UConn Professor Asks: Would Reducing Pharmaceutical Sales Calls to Physicians Help, or Harm, Patients?
When a pharmaceutical company sends a representative to your doctor’s office to promote a new or existing medication, is that a benefit to you as a patient? Would restricting those visits bring greater fairness to the pharmaceutical industry—or prevent your doctor from being well-informed about treatment options?Continue Reading
Journal of Interactive Marketing, Volume 29, February 2015, Pages 39-56.
Authors: Hongju Liu and Joseph Pancras (Marketing). Co-author: Malcolm Houtz (Alliant Inc)
Firms typically have detailed information only about their own customers. In order to gain a broader view of customers across firms, several firms may pool their data together and engage an intermediary called a co-operative database firm to manage and analyze the pooled data to provide better targeting solutions for the firms. In this paper Professors Liu and Pancras study these interesting intermediaries by developing a framework for firms to manage customer acquisition risk using co-operative databases.Continue Reading
Hongju Liu. Co-authors: Qiang Liu, Sachin Gupta, and Sriram Venkataraman
Although the pharmaceutical industry is mainly driven by innovation, it spends an enormous amount of money on marketing. Among various marketing vehicles, detailing – personal selling through representatives – accounts for the single largest expenditure. The vast amount of detailing spending in the pharmaceutical industry has drawn the attention of the public and of policy makers. As a result, the practice of detailing in the marketing of prescription drugs is undergoing significant changes. Continue Reading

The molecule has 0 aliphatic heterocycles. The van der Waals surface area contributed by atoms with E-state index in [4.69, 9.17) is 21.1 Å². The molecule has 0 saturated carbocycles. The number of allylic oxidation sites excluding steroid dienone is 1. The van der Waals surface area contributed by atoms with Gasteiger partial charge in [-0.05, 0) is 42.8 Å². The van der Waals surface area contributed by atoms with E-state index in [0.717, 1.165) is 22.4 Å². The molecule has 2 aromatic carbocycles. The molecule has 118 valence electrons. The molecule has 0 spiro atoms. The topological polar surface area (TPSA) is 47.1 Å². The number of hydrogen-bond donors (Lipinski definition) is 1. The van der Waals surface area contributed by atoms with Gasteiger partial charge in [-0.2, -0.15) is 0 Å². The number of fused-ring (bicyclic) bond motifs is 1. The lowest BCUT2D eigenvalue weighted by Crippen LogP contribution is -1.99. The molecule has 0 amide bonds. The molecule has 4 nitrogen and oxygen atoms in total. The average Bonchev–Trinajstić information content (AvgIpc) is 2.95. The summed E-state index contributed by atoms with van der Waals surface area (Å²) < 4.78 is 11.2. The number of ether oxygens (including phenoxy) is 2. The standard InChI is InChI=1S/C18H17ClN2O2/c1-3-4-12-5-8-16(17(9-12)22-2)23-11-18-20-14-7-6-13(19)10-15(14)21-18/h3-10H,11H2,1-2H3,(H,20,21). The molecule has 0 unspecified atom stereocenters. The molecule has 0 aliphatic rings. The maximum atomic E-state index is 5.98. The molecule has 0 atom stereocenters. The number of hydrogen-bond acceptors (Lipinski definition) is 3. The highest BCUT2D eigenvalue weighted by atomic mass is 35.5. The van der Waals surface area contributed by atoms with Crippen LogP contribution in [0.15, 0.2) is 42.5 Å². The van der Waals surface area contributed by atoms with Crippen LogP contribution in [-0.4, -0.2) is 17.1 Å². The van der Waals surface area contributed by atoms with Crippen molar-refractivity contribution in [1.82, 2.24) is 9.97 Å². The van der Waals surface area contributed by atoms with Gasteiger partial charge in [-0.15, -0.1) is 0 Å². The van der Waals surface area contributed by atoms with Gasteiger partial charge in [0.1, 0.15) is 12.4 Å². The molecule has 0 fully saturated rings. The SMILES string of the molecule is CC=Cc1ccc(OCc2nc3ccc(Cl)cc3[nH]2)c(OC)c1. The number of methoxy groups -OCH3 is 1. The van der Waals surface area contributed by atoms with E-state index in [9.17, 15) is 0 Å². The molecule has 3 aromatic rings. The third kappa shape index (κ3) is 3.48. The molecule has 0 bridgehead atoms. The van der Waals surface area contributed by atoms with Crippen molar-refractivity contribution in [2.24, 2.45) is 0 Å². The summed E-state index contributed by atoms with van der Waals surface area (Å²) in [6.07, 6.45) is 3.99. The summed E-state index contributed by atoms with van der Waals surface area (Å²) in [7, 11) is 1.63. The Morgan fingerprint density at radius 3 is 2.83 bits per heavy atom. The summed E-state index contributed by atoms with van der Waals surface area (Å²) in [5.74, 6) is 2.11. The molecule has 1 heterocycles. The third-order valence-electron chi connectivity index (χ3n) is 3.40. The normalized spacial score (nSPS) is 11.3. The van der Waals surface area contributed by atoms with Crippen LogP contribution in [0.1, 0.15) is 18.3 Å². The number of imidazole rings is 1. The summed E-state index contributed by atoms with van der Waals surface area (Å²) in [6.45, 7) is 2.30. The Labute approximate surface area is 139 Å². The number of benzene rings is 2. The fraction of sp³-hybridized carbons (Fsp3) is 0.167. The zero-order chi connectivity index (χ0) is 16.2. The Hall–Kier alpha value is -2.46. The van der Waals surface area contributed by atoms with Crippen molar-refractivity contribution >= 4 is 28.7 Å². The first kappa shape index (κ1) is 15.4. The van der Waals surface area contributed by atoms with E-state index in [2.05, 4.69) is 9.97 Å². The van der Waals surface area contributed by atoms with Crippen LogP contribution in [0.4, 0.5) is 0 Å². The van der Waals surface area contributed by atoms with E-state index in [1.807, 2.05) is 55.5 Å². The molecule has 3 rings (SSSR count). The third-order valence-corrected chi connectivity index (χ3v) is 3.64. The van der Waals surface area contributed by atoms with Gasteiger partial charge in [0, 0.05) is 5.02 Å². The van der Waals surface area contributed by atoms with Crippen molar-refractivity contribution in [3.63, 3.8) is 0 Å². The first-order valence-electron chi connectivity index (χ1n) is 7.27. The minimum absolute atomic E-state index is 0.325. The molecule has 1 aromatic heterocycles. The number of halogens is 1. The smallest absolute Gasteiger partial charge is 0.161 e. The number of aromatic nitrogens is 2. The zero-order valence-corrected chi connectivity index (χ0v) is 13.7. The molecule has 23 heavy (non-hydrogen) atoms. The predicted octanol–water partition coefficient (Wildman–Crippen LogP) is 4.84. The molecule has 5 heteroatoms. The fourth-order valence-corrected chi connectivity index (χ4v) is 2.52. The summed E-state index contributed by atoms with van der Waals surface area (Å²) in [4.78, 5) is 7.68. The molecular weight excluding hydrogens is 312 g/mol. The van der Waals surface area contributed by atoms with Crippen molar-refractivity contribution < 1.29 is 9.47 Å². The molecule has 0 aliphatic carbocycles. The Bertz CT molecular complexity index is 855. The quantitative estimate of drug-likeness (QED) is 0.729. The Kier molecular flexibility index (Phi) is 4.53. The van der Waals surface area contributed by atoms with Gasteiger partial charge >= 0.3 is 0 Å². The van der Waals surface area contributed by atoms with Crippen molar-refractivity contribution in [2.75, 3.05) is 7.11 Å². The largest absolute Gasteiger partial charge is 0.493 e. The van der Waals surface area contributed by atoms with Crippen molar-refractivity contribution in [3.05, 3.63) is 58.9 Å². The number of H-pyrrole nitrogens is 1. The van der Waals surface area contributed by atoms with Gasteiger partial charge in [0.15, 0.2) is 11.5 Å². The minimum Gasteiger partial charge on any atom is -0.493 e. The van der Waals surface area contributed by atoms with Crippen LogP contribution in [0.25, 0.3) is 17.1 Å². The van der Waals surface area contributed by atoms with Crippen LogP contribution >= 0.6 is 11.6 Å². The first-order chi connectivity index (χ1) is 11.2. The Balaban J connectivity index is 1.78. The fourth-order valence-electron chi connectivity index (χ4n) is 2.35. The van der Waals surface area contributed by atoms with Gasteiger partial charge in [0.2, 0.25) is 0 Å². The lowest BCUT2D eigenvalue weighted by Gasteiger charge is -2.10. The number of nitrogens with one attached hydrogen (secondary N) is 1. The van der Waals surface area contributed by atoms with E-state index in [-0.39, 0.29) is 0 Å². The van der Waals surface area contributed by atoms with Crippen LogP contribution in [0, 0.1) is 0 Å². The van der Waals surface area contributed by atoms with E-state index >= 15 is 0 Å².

Education takes many roads! In January, Professor Bill Ross led an MBA group to Lyon, France, and in June, Professor Robin Coulter led the Executive MBA Class of 2014 on their trip to Beijing, China (see the photos here). Both trips were filled with enriching academic and cultural experiences.
We are pleased to share these with you in our latest newsletter, along with exciting updates from our undergraduate, graduate, and Ph.D. programs here in Connecticut.
>>Access the Fall 2013 Marketing Department Newsletter (PDF)
In this issue, you’ll read about our undergraduate students who developed a promotional and advertising campaign for the Honda Civic sedan and graduate students who tackled marketing challenges for The Palace – Stamford Center for the Arts and News America Marketing.
You’ll find that we are also looking forward to some exciting research: Professors Hongju Liu, Nicholas Lurie, and Joseph Pancras received prestigious Marketing Science Institute grants for their proposals on mobile marketing.
View the full newsletter here to learn more. We are looking forward to a great 2013-14 academic year!
Professors Hongju Liu, Nicholas Lurie and Joseph Pancras, Marketing Department, UConn School of Business, have received research awards from the Marketing Science Institute (MSI) competition, “Mobile Platforms, Location-Based Services, and their Impact on Customers.” MSI received 35 proposals and funded only six, including two featuring UConn faculty. Please join us in congratulating the following scholars who have earned this honor:
Nicholas H. Lurie, Sam Ransbotham, and Hongju Liu: “Going Mobile: The Characteristics and Influence of Mobile Word of Mouth” received an $11,800 award.
Joseph Pancras, Rajukumar Venkatesan, and Bin Li: “Returns from Customizing Mobile Loyalty Programs: Spatial and Temporal Aspects” received a $13,000 award.
The competition was sponsored by MSI to stimulate research that contributes new insights to marketing practice. According to MSI, “There is widespread expectation that while mobile devices currently absorb a small part of marketing spending, they have game-changing implications for marketing in the future. This research competition [was] intended to provoke exploration of these implications.”
Pictured left to right: Hongju Liu, Nicholas Lurie and Joseph Pancras